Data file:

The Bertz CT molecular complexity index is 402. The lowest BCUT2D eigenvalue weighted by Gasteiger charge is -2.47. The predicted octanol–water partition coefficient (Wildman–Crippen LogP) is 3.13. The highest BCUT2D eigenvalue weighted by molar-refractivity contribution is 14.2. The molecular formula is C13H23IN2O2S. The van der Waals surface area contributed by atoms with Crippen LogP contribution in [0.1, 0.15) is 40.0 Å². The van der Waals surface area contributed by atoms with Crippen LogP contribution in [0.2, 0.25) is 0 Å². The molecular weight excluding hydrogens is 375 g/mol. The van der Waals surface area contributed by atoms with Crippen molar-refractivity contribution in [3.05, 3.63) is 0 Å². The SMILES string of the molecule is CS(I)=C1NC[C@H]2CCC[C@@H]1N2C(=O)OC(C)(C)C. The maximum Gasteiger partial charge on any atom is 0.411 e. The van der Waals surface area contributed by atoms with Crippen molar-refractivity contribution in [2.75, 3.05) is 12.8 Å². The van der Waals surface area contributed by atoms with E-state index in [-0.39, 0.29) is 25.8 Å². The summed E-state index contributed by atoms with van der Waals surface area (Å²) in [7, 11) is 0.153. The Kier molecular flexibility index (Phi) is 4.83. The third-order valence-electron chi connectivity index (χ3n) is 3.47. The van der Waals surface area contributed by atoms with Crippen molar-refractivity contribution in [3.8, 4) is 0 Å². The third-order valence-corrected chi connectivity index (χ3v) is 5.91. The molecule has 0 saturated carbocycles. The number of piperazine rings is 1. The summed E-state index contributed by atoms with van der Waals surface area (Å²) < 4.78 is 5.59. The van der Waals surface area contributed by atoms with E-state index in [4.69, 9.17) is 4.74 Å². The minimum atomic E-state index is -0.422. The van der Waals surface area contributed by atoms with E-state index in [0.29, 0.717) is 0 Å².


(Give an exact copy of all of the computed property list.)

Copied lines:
The Bertz CT molecular complexity index is 402. The lowest BCUT2D eigenvalue weighted by Gasteiger charge is -2.47. The predicted octanol–water partition coefficient (Wildman–Crippen LogP) is 3.13. The highest BCUT2D eigenvalue weighted by molar-refractivity contribution is 14.2. The molecular formula is C13H23IN2O2S. The van der Waals surface area contributed by atoms with Crippen LogP contribution in [0.1, 0.15) is 40.0 Å². The van der Waals surface area contributed by atoms with Crippen LogP contribution in [0.2, 0.25) is 0 Å². The molecular weight excluding hydrogens is 375 g/mol. The van der Waals surface area contributed by atoms with Crippen molar-refractivity contribution in [3.05, 3.63) is 0 Å². The SMILES string of the molecule is CS(I)=C1NC[C@H]2CCC[C@@H]1N2C(=O)OC(C)(C)C. The maximum Gasteiger partial charge on any atom is 0.411 e. The van der Waals surface area contributed by atoms with Crippen molar-refractivity contribution in [2.75, 3.05) is 12.8 Å². The van der Waals surface area contributed by atoms with E-state index in [-0.39, 0.29) is 25.8 Å². The summed E-state index contributed by atoms with van der Waals surface area (Å²) in [7, 11) is 0.153. The Kier molecular flexibility index (Phi) is 4.83. The third-order valence-electron chi connectivity index (χ3n) is 3.47. The van der Waals surface area contributed by atoms with Crippen molar-refractivity contribution in [3.8, 4) is 0 Å². The third-order valence-corrected chi connectivity index (χ3v) is 5.91. The molecule has 0 saturated carbocycles. The number of piperazine rings is 1. The summed E-state index contributed by atoms with van der Waals surface area (Å²) < 4.78 is 5.59. The van der Waals surface area contributed by atoms with E-state index in [4.69, 9.17) is 4.74 Å². The minimum atomic E-state index is -0.422. The van der Waals surface area contributed by atoms with E-state index in [0.29, 0.717) is 0 Å².